Suspect shot and critically wounded by LAPD was handcuffed and face down when officer fired

THE ASSOCIATED PRESS, November 01, 2012

LOS ANGELES — A newspaper has found that Los Angeles police failed to publicly reveal key details in a recent officer-involved shooting — the suspect was handcuffed, unarmed and lying face down when he was shot by an officer.

The Los Angeles Times reports ( ) that police Chief Charlie Beck said Wednesday that the news release about the Oct. 12 shooting was not an attempt to distort the incident.

Beck says information was withheld to preserve the integrity of the investigation.

The shooting occurred after 23-year-old Kennedy Garcia fled as he was being handcuffed on suspicion of graffiti vandalism. He was found hiding under an SUV and two officers pulled him out by the ankles. He was shot in the lower back and critically wounded.

Beck says the investigation is ongoing.


Information from: Los Angeles Times,

May Day 2012, Los Angeles: Four Winds Converge In Rallies For Workers & Immigrants

The Huffington Post  |  By Anna Almendrala |  5/ 1/2012

May Day, which falls each year on May 1, is International Workers’ Day. In Los Angeles, several rallies and protests are planned to recognize the contributions workers are making to the country and to protest for better working conditions, fair pay and immigration reform.

Occupy Los Angeles is trying to encompass all the events in a city-wide demonstration that brings protestors out in caravans of cars, on bicycles and marching by foot. Four different “winds,” coming from all four corners of the county, will converge at 6th Street and Main Street in downtown LA at 2:30 p.m., near Skid Row, to feed the homeless and raise awareness about economic inequality.

The route is studded with mini-protests like an SEIU strike at LAX (6 a.m.), a memorial for members of the Black Panther Party (12 p.m. at 41st and Central) and a cupcake “flash occupation” in Beverly hills (11 a.m. at Rodeo Drive and Wilshire Boulevard). While the Occupy movement didn’t organize all the events, the Occupy May 1st map lists them all en route to the center of their downtown LA protest.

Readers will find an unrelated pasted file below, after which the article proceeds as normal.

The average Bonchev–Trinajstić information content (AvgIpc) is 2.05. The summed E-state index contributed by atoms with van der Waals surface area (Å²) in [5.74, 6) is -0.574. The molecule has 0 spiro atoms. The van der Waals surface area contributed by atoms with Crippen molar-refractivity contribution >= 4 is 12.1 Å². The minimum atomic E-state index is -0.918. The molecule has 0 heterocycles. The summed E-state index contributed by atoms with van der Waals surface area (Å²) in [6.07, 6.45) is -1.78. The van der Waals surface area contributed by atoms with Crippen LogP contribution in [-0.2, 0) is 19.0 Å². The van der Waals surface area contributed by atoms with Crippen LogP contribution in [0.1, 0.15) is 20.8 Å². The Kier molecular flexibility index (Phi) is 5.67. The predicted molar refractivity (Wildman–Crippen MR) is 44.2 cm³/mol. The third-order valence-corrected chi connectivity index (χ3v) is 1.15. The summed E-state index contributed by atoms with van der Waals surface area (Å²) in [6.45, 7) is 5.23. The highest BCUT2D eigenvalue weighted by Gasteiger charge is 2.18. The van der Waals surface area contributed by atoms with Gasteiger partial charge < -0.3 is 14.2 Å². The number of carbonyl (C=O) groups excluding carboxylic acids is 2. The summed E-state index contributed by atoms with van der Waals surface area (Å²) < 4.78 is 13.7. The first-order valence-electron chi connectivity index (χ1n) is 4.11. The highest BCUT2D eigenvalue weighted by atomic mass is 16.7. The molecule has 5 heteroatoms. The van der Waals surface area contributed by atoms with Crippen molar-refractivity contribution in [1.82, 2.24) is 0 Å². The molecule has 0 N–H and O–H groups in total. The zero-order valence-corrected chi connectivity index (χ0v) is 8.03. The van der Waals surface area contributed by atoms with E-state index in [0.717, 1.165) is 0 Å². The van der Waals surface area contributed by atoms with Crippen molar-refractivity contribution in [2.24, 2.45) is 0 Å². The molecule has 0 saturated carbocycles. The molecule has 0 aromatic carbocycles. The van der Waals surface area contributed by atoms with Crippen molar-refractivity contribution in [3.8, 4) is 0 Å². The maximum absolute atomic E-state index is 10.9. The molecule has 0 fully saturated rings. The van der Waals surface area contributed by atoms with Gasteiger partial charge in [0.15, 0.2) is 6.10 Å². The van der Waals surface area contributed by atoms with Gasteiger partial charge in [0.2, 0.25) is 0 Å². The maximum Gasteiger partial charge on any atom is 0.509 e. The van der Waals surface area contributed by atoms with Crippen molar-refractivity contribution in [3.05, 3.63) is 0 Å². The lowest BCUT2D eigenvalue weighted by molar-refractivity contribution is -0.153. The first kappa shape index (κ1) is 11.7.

Immigrant advocacy groups are rallying at American Reclamation, a Glendale company that sorts commercial trash for recyclable materials. Organized by the Los Angeles County ederation of Labor, AFL-CIO, the rally will protest the working conditions of the mostly immigrant workforce at the plant. Civil rights leader Dolores Huerta, LA City Council Member Eric Garcetti and LA City Controller Wendy Greuel will be there to speak out against poverty wages and hazardous working conditions, and band Outernational will perform, “Todos Somos Ilegales/We Are All Illegal.” 500 people are expected. Continue reading

US, the Criminalization of International Solidarity Activism, and the Carlos Montes case

Carlos Montes: Never Stop Fighting

By Ben Ehrenreich, Los Angeles Magazine, March 1, 2012

The FBI has known about him since his days as a cage-rattling Chicano activist in 1960s L.A. A onetime fugitive and sometime company man, Carlos Montes has kept on confronting the system the only way he knows how. Now the system is closing in.